Tuesday 13 March 2001
Peter Blake history
March 19, 2020

“We all really miss being away from our families and friends for so long, but to have the chance to be here, to really get to grips with the major environmental issues that surround us, and to feel that we can actually start the “snowball” down the hill, whatever the odds may be, makes it all worthwhile.”
– Sir Peter Blake

  • Location: At Triangle Point, near Yankee Harbour on Greenwich Island
  • Latitude: 62.31S
  • Longitude: 59.49W
  • Air temp: 3 deg C
  • Sea temp: 0.5 deg C
  • Barometer: 978 mbs and rising
  • Conditions: Partly cloudy
  • Visibility: Good but intermittent

1200 hrs: On the move again

More rain accompanied by a blustery north

-westerly wind had Seamaster tugging hard at the anchor overnight. We had a very firm “hold” and didn’t drag at all, but the lights of the Chilean base shining through the gloom were a welcome feature to check our position against from time to time.

Our friends never made it – they took off from Punta Arenas and were half an hour in the air when it was noticed that the windscreen of the plane was cracking – so a rapid return followed. They will no longer be coming. A big disappointment for me, an even bigger one for them. But this is Antarctica, where the extremes of weather and rugged conditions govern pretty much everything we do.

As I write this we are at sea, having left King George Island in mid-morning. We have had a very pleasant motor-sail in patches of bright sunshine down the leeward side of the South Shetland Islands – all uninhabited except for the occasional “scientific” station. Some islands are showing more green than ever – but it is only moss, as it is too cold and there is too little sunlight for even stunted trees. However, if the warming experienced this year continues, larger plant forms may not be many decades away.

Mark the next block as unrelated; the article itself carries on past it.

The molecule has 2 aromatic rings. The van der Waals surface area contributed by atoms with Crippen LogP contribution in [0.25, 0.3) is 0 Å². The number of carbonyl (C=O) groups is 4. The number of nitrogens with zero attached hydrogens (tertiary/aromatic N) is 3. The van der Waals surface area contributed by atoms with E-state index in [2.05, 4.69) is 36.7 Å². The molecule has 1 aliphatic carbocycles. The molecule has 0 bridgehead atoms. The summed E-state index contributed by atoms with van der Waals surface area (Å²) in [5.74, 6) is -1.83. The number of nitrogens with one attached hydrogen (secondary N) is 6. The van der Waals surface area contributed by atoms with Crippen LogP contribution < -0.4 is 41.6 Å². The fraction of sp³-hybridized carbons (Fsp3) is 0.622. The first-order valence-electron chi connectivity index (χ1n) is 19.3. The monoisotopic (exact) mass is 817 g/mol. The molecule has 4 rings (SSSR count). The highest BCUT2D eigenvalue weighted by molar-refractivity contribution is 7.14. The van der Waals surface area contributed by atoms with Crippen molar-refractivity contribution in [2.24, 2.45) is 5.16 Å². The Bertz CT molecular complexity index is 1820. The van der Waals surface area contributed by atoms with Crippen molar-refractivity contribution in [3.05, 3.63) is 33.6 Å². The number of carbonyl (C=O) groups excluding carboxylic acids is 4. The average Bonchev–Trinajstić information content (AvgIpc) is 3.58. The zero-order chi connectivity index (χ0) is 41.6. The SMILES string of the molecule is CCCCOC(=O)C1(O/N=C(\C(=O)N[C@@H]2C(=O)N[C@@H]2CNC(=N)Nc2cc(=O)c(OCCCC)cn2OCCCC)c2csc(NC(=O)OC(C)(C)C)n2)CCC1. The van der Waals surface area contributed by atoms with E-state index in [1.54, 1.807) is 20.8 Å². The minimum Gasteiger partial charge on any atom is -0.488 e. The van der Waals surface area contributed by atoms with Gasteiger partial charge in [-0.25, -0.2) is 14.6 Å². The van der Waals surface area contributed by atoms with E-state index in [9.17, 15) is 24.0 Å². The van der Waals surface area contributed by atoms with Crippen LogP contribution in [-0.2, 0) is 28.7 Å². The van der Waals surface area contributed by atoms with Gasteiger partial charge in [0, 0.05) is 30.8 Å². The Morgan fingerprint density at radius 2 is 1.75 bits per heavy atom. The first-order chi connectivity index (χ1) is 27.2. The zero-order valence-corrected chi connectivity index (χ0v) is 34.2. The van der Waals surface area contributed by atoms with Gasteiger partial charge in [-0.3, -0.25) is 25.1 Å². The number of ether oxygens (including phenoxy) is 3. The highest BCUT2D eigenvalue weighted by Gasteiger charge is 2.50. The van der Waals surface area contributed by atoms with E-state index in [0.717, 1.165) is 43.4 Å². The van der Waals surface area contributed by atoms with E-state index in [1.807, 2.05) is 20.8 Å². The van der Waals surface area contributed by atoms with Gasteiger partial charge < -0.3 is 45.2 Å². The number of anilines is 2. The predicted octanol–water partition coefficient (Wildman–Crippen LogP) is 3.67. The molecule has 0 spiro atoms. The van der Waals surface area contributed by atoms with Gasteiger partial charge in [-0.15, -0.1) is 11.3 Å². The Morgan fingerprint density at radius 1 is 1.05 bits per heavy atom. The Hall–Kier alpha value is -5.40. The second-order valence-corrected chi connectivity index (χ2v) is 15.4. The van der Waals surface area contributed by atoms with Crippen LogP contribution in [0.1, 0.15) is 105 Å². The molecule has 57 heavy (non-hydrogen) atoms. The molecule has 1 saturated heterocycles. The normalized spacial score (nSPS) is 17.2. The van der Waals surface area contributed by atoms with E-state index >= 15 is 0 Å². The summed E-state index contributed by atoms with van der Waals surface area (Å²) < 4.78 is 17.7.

To starboard is Greenwich Island. Yankee Harbour (just around the corner now) was a favourite of sealers and whalers back in early 1800’s. A long gravel spit, coupled to a glacial moraine, almost encloses this harbour. There is only a small entranceway to get through. We expect to find gentoo penguins, fur seals, skuas, and some elephant seals here – along with the remains of the tripots used to boil them all down those many years ago.

1700 hrs: A new anchor

We have anchored under the lee of Triangle Point instead. The wind is still curling into Yankee Harbour, so we are very snug in behind some rocky outcrops and the ever-present ice cliffs. Two humpback whales have just circled us – probably a mother and her calf – both blowing in unison and staying very close together. We can see penguins on the rocks ahead, so will launch the dinghy after a cup of tea and see if we can get some new photos for the Log – a pleasant change after several days of rain and poor visibility.

1900 hrs: Exploring Yankee Harbour

We went by the red inflatable into Yankee Harbour and landed in the lee of the spit – right next to a large weddell seal snoozing just above the water’s edge. Gentoo penguins in their black and white uniforms were strutting everywhere, or lying around asleep in hollows amongst the stones. There were several fur seals – the females very placid – but the males took exception to our presence – one coming ran towards me with his mouth wide open and roaring. The skuas stayed very close to us, but the giant petrels patrolled on the wing – up and down the spit – rarely landing. There was one tripot – rusting away on the foreshore. We came across whalebones and driftwood throughout the walk.

A cloud stretching from horizon to horizon came up over the island to windward, so we have just had a fast and bumpy ride back to Seamaster, in case the weather changes for the worst.

The diverse crew

We are nine of a crew. All of us are from different backgrounds and are still finding out about each other even though we have been together for a number of months.

Alistair has a degree in outdoor education; I come from yachting; Marc is ex US military; Janot from French nuclear submarines; Ollie many years as a professional diver; Don started as an accountant; Chris – computer technology and finance; Dan, the director of the documentaries, has a doctorate in physics but with a passion for old sailing vessels, and Andy, our cameraman, spent a few years as a waiter in Scottish restaurants. He is an avid diver who decided to become the best at his preferred role of filming wildlife.

Andy has the following to say about realising a dream.

How did I get to be here?

“I put the camera down. It was time for a reality check.